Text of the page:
I first saw “Casablanca” in tiny dive in Georgetown in the 1960’s. Forerunner to today’s “Movie Taverns,” it was a little hole in the wall that served popcorn and beer at café tables in a small black-painted room with a big screen. The place ran nostalgic old movies, the entrance fee came with three bottles of brew and they didn’t card! We thought it was the coolest place ever. Imagine being able to watch movies and drink beer! In those days it was terribly avant-garde to watch old black & whites – about par with foreign films, which were almost as hard to find, but didn’t come with Budweiser. I remember it surprised my boyfriend when I began to sing along with Sam. My dad and mom had been singing “As Time Goes By” to each other since I was a little girl. I knew every word.
In those days, my father never talked about the war and I knew very little of my parents’ history. It wasn’t until a few years later, when my husband went off to Vietnam that I began to understand the backstory of Ilsa and Rick and my mom and dad.
Jump ahead 35 years to my Mom’s stroke. Assuming caretaker duties alongside my dad and daughter, I began visiting every day. By this time my father had retired from two careers and was still working on his third – writing military history.
His first book grew out of an effort to reconnect with his old WWII buddies from Company M (47th Infantry Regiment, 9th Infantry Division). He managed to find them all, no mean feat almost fifty years after the fact. Some were dead of course, but the survivors responded with an outpouring of anecdotes that cried out to be shared, hence the first book. Their personal intimate accounts touched us all and began to erode my Dad’s reticence about discussing anything emotional.
I wish you could have known him. He always said, “They broke the mold when they made me.” I think it’s true. I’ve never met anyone quite like him. He stood six-foot two in his prime with red hair and twinkly brown eyes. My dad never told jokes but he could quip with the best of them. He loved music, books, movies, booze and my mom. He combined the persistence of a salmon swimming upstream with the courage of a tiger, but he was as even-tempered, stoic and pragmatic as they come.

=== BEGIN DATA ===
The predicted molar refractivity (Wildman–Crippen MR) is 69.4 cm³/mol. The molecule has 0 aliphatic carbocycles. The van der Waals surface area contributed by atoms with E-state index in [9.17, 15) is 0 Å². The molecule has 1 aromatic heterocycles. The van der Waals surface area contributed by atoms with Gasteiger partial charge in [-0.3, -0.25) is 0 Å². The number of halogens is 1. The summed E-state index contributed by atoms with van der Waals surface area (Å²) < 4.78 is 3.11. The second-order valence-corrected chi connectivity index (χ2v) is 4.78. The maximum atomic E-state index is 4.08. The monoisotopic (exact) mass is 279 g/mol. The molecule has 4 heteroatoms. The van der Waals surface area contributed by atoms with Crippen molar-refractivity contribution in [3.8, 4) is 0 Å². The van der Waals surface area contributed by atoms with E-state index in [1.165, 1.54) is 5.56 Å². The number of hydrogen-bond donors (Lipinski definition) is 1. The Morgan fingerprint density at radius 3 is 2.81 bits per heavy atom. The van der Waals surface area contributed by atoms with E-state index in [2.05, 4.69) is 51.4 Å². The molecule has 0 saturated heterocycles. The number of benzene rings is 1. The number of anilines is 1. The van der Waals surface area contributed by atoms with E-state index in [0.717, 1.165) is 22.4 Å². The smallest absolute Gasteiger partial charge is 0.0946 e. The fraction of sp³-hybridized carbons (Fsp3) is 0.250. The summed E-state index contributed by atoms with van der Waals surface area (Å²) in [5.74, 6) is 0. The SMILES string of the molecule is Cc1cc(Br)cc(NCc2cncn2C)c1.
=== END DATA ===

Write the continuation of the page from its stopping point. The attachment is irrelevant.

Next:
I’ll give you an example. After he’d finished his third battle book (“El Guettar: Crucible of Leadership,” Sedjenane: The Pay-off Battle,” and” Remagen: Springboard to Victory.”) he decided to present them to then Commander-in Chief Bill Clinton. Fully cognizant of the “6 Degrees of Separation” theory he began making phone calls. Meanwhile, confident in his own powers of persuasion, he ordered a custom built wooden box from a local woodworker and had it inlaid with the 9th Infantry Division patch. Sure enough, several months later on Memorial Day, with my mother standing proudly beside him at the White House, he handed the matched set to President Bill Clinton. That was my dad.
This all occurred before the stroke that left my mom paralyzed on her left side. That’s when Dad’s true colors came out. His devotion never faltered. Nor did hers. They were Ilsa and Rick sacrificing daily for each other. My Dad gave up time, energy, privacy and travel. My mom became almost saint like in her refusal to complain and remained firmly fixed in an attitude of gratitude and good-will. As we shared meals and hung out together, more and more stories began to come out about their war experiences at home and abroad. Dad took to watching old war movies, including Casablanca, on TV. More memories emerged as he critiqued them, though Bogie always got a pass.
Years later, after my mom died, we held the memorial service in their living room. My sister and Dad had picked out pictures of our mom, had them blown up and framed and hung on the wall to form the back of a shrine for the ceremony. The central piece was an enlarged portrait of our beautiful, dewy-faced, blonde, blue-eyed mother as a young woman. At the end of the service, Dad turned to the picture, raised his glass and said, “Here’s looking at you, kid.”